| TEL AVIV
TEL AVIV Nov 19 The manufacturing sector and a
shift to cloud computing and an increase in three-dimensional
(3D) designs look to drive growth in the coming years at
computer-aided design (CAD) software maker Autodesk, a
senior official said.
Steven Blum, a senior vice president for global sales and
services, said manufacturing is the company's largest market.
"It's been a growth driver for us and will be for many years
to come," he told Reuters during a visit to Israel.
Autodesk has already issued a profit warning for the third
quarter, saying it anticipates lower demand for its CAD
software. It also forecast fourth-quarter revenue of $560-$580
million, lower than analysts' expectations of $597 million.
Blum said the shortfall was due to a change in its business
model and how and when the company recognises revenue from some
Some 40 percent of its business is now in a model of
recurring revenue rather than recognising sales up front.
"We're looking to move more of our business into that
space," Blum said.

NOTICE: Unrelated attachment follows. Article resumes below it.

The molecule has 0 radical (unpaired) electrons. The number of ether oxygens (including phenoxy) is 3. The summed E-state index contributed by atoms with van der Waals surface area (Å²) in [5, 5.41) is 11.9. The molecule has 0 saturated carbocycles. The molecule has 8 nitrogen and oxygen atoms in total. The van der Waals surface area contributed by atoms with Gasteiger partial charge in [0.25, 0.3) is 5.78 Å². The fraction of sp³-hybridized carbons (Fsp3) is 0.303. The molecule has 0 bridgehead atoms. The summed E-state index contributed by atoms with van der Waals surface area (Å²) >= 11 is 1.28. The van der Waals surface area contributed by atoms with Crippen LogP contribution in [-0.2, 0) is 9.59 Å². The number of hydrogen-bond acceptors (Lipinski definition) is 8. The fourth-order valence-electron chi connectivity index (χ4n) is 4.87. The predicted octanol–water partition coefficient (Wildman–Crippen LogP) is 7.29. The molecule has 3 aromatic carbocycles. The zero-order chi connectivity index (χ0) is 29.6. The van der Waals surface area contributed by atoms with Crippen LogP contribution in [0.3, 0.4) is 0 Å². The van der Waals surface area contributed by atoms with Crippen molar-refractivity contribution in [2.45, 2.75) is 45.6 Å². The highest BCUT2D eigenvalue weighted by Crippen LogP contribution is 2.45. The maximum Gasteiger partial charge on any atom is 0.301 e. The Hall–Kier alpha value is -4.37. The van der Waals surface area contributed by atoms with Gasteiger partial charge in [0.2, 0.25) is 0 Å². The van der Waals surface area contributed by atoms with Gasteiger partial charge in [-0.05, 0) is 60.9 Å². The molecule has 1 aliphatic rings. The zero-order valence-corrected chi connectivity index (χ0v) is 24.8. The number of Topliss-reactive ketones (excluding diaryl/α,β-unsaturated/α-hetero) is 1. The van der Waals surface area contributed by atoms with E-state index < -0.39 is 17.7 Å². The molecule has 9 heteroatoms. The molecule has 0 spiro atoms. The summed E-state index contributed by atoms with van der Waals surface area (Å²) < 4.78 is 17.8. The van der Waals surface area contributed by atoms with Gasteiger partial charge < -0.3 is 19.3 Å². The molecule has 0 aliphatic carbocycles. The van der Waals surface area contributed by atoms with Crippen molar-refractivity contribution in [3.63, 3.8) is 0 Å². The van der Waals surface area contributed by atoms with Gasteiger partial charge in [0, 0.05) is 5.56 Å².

He noted that the global economy has improved somewhat in
the past year, with southern Europe weak, northern Europe and
Nordic countries strong and emerging markets "inconsistent"
"Overall, things are more stable compared to where we where
a year ago," he added.
Other areas expected to help drive growth are in
architecture, engineering and construction and in building
information modelling, where typical 2D drawings are turned into
3D designs. That, Blum said, helps cut down on construction
waste and saves projects money.
Companies are slowly beginning to move to cloud designs,
which Blum believes will be significant for Autodesk in the
future. "We're in the first inning of the ball game," he said.
As part of growth in cloud, Autodesk believes its Israeli
research and development centre can help. Blum said the company
aims to grow its research and development operations in Israel.
Autodesk is also seeking to reduce piracy and target smaller
businesses who cannot afford its software by offering rental